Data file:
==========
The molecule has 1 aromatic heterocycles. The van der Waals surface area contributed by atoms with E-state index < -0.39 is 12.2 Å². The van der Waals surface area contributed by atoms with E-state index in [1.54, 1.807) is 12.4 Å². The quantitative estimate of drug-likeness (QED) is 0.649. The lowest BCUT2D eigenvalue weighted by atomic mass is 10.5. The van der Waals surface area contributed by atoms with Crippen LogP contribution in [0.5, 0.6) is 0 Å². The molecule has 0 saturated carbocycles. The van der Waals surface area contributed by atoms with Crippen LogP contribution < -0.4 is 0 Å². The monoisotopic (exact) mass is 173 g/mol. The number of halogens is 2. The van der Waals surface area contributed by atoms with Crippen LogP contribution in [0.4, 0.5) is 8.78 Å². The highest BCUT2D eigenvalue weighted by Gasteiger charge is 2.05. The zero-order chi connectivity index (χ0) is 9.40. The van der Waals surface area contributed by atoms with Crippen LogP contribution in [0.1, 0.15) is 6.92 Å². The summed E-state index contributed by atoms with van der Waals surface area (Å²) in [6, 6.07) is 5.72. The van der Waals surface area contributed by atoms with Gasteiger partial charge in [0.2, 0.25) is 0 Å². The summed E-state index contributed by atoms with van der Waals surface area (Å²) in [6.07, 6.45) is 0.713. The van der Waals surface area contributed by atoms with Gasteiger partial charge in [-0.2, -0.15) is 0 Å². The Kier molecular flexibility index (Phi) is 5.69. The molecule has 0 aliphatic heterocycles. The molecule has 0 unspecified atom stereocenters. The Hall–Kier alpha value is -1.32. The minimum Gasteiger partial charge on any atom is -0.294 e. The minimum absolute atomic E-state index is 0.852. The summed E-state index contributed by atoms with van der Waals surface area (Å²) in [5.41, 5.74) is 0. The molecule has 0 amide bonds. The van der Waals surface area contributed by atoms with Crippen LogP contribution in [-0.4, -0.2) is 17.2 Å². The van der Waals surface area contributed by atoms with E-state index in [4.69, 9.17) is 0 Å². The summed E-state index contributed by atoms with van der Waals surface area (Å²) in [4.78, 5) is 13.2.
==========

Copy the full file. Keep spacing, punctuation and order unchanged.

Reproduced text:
The molecule has 1 aromatic heterocycles. The van der Waals surface area contributed by atoms with E-state index < -0.39 is 12.2 Å². The van der Waals surface area contributed by atoms with E-state index in [1.54, 1.807) is 12.4 Å². The quantitative estimate of drug-likeness (QED) is 0.649. The lowest BCUT2D eigenvalue weighted by atomic mass is 10.5. The van der Waals surface area contributed by atoms with Crippen LogP contribution in [0.5, 0.6) is 0 Å². The molecule has 0 saturated carbocycles. The van der Waals surface area contributed by atoms with Crippen LogP contribution < -0.4 is 0 Å². The monoisotopic (exact) mass is 173 g/mol. The number of halogens is 2. The van der Waals surface area contributed by atoms with Crippen LogP contribution in [0.4, 0.5) is 8.78 Å². The highest BCUT2D eigenvalue weighted by Gasteiger charge is 2.05. The zero-order chi connectivity index (χ0) is 9.40. The van der Waals surface area contributed by atoms with Crippen LogP contribution in [0.1, 0.15) is 6.92 Å². The summed E-state index contributed by atoms with van der Waals surface area (Å²) in [6, 6.07) is 5.72. The van der Waals surface area contributed by atoms with Gasteiger partial charge in [0.2, 0.25) is 0 Å². The summed E-state index contributed by atoms with van der Waals surface area (Å²) in [6.07, 6.45) is 0.713. The van der Waals surface area contributed by atoms with Gasteiger partial charge in [-0.2, -0.15) is 0 Å². The Kier molecular flexibility index (Phi) is 5.69. The molecule has 0 aliphatic heterocycles. The molecule has 0 unspecified atom stereocenters. The Hall–Kier alpha value is -1.32. The minimum Gasteiger partial charge on any atom is -0.294 e. The minimum absolute atomic E-state index is 0.852. The summed E-state index contributed by atoms with van der Waals surface area (Å²) in [5.41, 5.74) is 0. The molecule has 0 amide bonds. The van der Waals surface area contributed by atoms with Crippen LogP contribution in [-0.4, -0.2) is 17.2 Å². The van der Waals surface area contributed by atoms with E-state index in [4.69, 9.17) is 0 Å². The summed E-state index contributed by atoms with van der Waals surface area (Å²) in [4.78, 5) is 13.2.